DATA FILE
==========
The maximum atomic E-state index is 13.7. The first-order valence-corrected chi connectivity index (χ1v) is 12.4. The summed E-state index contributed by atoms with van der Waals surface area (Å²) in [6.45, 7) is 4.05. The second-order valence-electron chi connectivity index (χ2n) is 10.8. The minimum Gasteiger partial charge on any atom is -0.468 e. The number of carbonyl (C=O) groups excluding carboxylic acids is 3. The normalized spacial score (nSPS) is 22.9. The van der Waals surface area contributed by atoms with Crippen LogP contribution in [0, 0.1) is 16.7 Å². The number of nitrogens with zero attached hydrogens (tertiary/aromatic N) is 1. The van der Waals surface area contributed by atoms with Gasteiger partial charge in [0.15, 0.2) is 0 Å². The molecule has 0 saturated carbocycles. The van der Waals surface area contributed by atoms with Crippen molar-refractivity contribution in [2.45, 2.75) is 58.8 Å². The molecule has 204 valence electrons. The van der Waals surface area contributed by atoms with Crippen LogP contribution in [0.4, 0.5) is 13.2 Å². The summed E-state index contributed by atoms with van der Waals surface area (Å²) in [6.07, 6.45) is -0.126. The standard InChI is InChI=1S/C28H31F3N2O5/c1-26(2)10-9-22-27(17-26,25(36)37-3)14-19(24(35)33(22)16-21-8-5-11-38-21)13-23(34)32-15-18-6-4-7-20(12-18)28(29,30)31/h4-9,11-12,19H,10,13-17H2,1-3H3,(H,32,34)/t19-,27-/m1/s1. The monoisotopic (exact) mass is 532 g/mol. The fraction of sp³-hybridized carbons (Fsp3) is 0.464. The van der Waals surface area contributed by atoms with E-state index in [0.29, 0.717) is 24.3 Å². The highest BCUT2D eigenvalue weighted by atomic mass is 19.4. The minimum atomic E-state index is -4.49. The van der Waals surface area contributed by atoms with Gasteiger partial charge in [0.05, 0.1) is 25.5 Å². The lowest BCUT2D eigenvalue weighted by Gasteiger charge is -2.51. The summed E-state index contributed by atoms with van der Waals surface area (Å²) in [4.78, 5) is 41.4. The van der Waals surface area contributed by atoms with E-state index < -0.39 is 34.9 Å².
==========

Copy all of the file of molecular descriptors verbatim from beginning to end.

The maximum atomic E-state index is 13.7. The first-order valence-corrected chi connectivity index (χ1v) is 12.4. The summed E-state index contributed by atoms with van der Waals surface area (Å²) in [6.45, 7) is 4.05. The second-order valence-electron chi connectivity index (χ2n) is 10.8. The minimum Gasteiger partial charge on any atom is -0.468 e. The number of carbonyl (C=O) groups excluding carboxylic acids is 3. The normalized spacial score (nSPS) is 22.9. The van der Waals surface area contributed by atoms with Crippen LogP contribution in [0, 0.1) is 16.7 Å². The number of nitrogens with zero attached hydrogens (tertiary/aromatic N) is 1. The van der Waals surface area contributed by atoms with Gasteiger partial charge in [0.15, 0.2) is 0 Å². The molecule has 0 saturated carbocycles. The van der Waals surface area contributed by atoms with Crippen molar-refractivity contribution in [2.45, 2.75) is 58.8 Å². The molecule has 204 valence electrons. The van der Waals surface area contributed by atoms with Crippen LogP contribution in [0.4, 0.5) is 13.2 Å². The summed E-state index contributed by atoms with van der Waals surface area (Å²) in [6.07, 6.45) is -0.126. The standard InChI is InChI=1S/C28H31F3N2O5/c1-26(2)10-9-22-27(17-26,25(36)37-3)14-19(24(35)33(22)16-21-8-5-11-38-21)13-23(34)32-15-18-6-4-7-20(12-18)28(29,30)31/h4-9,11-12,19H,10,13-17H2,1-3H3,(H,32,34)/t19-,27-/m1/s1. The monoisotopic (exact) mass is 532 g/mol. The fraction of sp³-hybridized carbons (Fsp3) is 0.464. The van der Waals surface area contributed by atoms with E-state index in [0.29, 0.717) is 24.3 Å². The highest BCUT2D eigenvalue weighted by atomic mass is 19.4. The minimum atomic E-state index is -4.49. The van der Waals surface area contributed by atoms with Gasteiger partial charge in [0.05, 0.1) is 25.5 Å². The lowest BCUT2D eigenvalue weighted by Gasteiger charge is -2.51. The summed E-state index contributed by atoms with van der Waals surface area (Å²) in [4.78, 5) is 41.4. The van der Waals surface area contributed by atoms with E-state index < -0.39 is 34.9 Å².